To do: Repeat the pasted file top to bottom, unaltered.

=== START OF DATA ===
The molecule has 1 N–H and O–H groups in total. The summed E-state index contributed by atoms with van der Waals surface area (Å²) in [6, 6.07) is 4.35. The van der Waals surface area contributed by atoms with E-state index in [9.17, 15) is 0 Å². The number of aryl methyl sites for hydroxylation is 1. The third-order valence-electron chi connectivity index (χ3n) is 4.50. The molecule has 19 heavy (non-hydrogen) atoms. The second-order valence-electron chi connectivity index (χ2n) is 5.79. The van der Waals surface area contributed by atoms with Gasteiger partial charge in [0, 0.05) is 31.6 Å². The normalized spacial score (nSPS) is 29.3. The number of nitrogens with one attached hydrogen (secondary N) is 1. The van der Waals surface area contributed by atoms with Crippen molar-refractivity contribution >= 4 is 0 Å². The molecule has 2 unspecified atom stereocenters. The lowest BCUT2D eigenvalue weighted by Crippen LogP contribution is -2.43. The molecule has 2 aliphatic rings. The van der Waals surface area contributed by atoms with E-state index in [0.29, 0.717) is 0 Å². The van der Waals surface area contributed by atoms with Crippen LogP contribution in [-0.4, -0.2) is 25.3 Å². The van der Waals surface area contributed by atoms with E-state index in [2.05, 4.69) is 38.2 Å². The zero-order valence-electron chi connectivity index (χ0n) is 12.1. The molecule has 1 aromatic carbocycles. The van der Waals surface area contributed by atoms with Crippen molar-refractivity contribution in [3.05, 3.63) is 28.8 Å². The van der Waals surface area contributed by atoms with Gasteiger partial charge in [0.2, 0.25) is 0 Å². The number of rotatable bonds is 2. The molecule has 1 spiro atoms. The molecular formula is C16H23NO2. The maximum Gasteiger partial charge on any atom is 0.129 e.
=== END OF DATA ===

The molecule has 1 N–H and O–H groups in total. The summed E-state index contributed by atoms with van der Waals surface area (Å²) in [6, 6.07) is 4.35. The van der Waals surface area contributed by atoms with E-state index in [9.17, 15) is 0 Å². The number of aryl methyl sites for hydroxylation is 1. The third-order valence-electron chi connectivity index (χ3n) is 4.50. The molecule has 19 heavy (non-hydrogen) atoms. The second-order valence-electron chi connectivity index (χ2n) is 5.79. The van der Waals surface area contributed by atoms with Gasteiger partial charge in [0, 0.05) is 31.6 Å². The normalized spacial score (nSPS) is 29.3. The number of nitrogens with one attached hydrogen (secondary N) is 1. The van der Waals surface area contributed by atoms with Crippen molar-refractivity contribution >= 4 is 0 Å². The molecule has 2 unspecified atom stereocenters. The lowest BCUT2D eigenvalue weighted by Crippen LogP contribution is -2.43. The molecule has 2 aliphatic rings. The van der Waals surface area contributed by atoms with E-state index in [0.29, 0.717) is 0 Å². The van der Waals surface area contributed by atoms with Crippen LogP contribution in [-0.4, -0.2) is 25.3 Å². The van der Waals surface area contributed by atoms with E-state index in [2.05, 4.69) is 38.2 Å². The zero-order valence-electron chi connectivity index (χ0n) is 12.1. The molecule has 1 aromatic carbocycles. The van der Waals surface area contributed by atoms with Crippen molar-refractivity contribution in [3.05, 3.63) is 28.8 Å². The van der Waals surface area contributed by atoms with Gasteiger partial charge in [0.2, 0.25) is 0 Å². The number of rotatable bonds is 2. The molecule has 1 spiro atoms. The molecular formula is C16H23NO2. The maximum Gasteiger partial charge on any atom is 0.129 e.